Tone asked me to start a new thread so here are some parts cut and pasted:
At Shebbear we started having a look at bench rest a couple of years ago and eventually elected to shoot 20 yards indoors, taking part in the Devon County Small Bore Rifle Association league. It's based on NSRA rules and as above, the aim point is a veritable pinhead.
So far we have had about ten club members enter for the DCSRA competitions; the winter series has just got under way. In most NSRA comps you have to declare your average score before you start, and then get graded accordingly. In this comp your grading is dynamically assigned; you shoot the first three rounds (out of ten) and are then rank ordered and placed in grades along with similarly performing individuals.
These are postal comps where the cards get sent off roughly every fortnight to be scored. Ten roundels to a card, and two cards make a round of the comp.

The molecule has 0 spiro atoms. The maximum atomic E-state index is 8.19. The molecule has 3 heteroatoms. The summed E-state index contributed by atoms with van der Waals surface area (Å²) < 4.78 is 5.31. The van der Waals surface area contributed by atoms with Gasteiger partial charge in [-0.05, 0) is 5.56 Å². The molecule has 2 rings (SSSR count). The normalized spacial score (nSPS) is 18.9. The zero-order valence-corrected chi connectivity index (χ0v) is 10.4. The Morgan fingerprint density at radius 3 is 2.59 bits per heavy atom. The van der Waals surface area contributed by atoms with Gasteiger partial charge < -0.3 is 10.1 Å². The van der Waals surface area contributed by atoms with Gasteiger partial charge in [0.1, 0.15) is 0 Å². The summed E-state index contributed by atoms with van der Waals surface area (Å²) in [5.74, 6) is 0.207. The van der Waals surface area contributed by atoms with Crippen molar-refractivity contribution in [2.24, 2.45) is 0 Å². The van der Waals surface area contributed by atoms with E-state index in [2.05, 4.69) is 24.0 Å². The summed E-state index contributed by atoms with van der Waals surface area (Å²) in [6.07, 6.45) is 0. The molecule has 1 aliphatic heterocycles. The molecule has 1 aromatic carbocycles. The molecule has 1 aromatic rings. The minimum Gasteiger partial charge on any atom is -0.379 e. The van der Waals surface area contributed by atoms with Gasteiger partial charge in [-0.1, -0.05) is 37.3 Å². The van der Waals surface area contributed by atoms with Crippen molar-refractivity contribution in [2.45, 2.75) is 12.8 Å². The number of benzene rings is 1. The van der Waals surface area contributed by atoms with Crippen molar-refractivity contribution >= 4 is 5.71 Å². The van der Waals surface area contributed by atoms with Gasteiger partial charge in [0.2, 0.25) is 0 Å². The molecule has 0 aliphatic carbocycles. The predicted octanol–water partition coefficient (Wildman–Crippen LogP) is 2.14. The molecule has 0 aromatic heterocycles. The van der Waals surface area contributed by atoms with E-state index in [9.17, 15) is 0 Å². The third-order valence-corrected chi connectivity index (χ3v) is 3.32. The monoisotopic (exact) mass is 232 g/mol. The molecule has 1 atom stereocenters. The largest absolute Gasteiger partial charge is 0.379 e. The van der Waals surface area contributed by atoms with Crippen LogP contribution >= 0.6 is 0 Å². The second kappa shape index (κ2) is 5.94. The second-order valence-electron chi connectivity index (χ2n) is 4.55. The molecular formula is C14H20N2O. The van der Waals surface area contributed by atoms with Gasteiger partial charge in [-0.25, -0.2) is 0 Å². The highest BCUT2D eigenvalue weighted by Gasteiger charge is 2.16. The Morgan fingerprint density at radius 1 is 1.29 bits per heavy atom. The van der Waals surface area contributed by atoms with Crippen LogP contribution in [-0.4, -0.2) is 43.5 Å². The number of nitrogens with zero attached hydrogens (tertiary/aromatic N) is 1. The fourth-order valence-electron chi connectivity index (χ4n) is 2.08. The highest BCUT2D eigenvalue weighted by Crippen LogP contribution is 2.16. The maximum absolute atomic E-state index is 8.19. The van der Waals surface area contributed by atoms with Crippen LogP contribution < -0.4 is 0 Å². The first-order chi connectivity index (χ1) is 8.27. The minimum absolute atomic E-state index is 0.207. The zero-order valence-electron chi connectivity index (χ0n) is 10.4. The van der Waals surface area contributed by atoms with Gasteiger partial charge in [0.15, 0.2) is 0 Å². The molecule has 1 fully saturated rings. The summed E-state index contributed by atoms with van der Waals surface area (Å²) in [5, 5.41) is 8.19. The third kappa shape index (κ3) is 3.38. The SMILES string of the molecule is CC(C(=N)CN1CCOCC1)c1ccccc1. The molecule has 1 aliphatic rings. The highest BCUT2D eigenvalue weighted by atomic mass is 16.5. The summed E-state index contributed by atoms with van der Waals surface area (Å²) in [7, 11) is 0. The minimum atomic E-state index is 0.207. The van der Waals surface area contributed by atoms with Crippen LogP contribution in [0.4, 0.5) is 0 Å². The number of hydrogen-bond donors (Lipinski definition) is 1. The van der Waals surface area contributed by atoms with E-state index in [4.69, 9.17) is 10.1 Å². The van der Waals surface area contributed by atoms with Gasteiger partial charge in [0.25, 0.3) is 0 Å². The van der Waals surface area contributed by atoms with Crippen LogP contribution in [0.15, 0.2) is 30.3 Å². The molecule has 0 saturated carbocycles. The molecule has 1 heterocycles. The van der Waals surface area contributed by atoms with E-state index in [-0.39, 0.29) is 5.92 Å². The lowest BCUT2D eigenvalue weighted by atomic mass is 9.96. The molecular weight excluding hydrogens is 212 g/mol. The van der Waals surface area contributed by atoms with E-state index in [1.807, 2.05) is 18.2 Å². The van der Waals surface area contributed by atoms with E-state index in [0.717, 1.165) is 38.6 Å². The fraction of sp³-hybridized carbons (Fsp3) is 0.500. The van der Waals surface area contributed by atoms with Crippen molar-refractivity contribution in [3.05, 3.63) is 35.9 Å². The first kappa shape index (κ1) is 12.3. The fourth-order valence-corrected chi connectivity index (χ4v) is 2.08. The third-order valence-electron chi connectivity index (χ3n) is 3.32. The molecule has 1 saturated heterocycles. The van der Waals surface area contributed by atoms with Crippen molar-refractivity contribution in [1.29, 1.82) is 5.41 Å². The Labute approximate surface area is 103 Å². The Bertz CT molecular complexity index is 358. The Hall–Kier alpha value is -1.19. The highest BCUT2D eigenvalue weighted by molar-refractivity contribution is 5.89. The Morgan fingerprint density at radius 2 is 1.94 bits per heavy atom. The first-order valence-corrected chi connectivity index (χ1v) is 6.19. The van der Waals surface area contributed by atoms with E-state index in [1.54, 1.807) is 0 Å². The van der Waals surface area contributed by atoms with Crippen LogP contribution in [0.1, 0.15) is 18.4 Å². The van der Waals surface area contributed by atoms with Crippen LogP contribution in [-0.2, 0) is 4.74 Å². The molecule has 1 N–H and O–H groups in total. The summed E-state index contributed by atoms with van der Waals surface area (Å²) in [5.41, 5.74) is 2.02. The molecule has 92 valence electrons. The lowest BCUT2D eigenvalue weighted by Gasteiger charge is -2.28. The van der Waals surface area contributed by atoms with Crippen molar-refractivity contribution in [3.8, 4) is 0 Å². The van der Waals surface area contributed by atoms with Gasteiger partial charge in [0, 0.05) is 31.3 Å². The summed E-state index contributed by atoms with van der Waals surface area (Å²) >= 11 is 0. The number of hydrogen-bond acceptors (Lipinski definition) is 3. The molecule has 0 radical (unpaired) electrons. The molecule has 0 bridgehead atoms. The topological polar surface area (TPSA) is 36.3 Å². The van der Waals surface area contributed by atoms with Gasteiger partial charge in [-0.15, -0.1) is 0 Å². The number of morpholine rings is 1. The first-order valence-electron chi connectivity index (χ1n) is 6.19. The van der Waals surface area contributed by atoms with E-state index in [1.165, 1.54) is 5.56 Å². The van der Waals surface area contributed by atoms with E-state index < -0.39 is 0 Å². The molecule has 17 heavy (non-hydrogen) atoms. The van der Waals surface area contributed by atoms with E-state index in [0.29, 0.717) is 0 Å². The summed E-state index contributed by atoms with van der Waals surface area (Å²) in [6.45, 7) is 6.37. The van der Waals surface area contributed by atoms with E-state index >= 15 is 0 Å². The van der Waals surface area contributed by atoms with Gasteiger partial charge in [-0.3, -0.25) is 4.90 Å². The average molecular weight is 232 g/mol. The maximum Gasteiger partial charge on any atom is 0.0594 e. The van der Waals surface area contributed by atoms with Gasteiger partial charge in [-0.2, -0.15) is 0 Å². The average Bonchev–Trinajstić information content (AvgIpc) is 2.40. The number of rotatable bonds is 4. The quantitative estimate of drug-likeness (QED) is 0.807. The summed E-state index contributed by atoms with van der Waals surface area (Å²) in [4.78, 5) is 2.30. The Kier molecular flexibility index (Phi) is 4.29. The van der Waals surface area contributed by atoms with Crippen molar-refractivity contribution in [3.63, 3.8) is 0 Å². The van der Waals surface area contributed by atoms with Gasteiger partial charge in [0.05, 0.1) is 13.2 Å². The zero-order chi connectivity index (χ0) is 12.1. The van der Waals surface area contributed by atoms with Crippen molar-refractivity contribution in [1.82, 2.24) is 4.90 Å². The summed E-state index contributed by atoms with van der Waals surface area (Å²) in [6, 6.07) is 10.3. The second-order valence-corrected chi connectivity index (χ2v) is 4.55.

In this comp you can shoot either 177 or 22 but once you have chosen a calibre you must stick with it for the season. This makes it a broad church as the LSR guys can shoot their standard 22 cal rigs and so can the FT guys shoot their 177s. It's amazing how a FT rig very quickly becomes suited to bench rest.
We're all still chasing that elusive 100 card. We regularly get 98s and 99s but nobody at our club has as yet printed a perfect 100. I suppose we are really at the limit of pellet production technology too; it doesn't take much of a flaw to send you a millimetre or two off at 20 yards and that could well be a 9.
Here's a link to the NSRA shop. Click on the BM 2010 picture to see the whole target card.
Ten roundels to be shot at 20 yards. The objective is to punch out the spot in the middle of each roundel without touching the smallest circle at all. If you shoot a 177 pellet then the hole it makes will be gauged out as though you had shot a 22. So even if your 177 hole misses the circle, by the time it's gauged to 22 it might be a 9. If you break the line you get the lower number.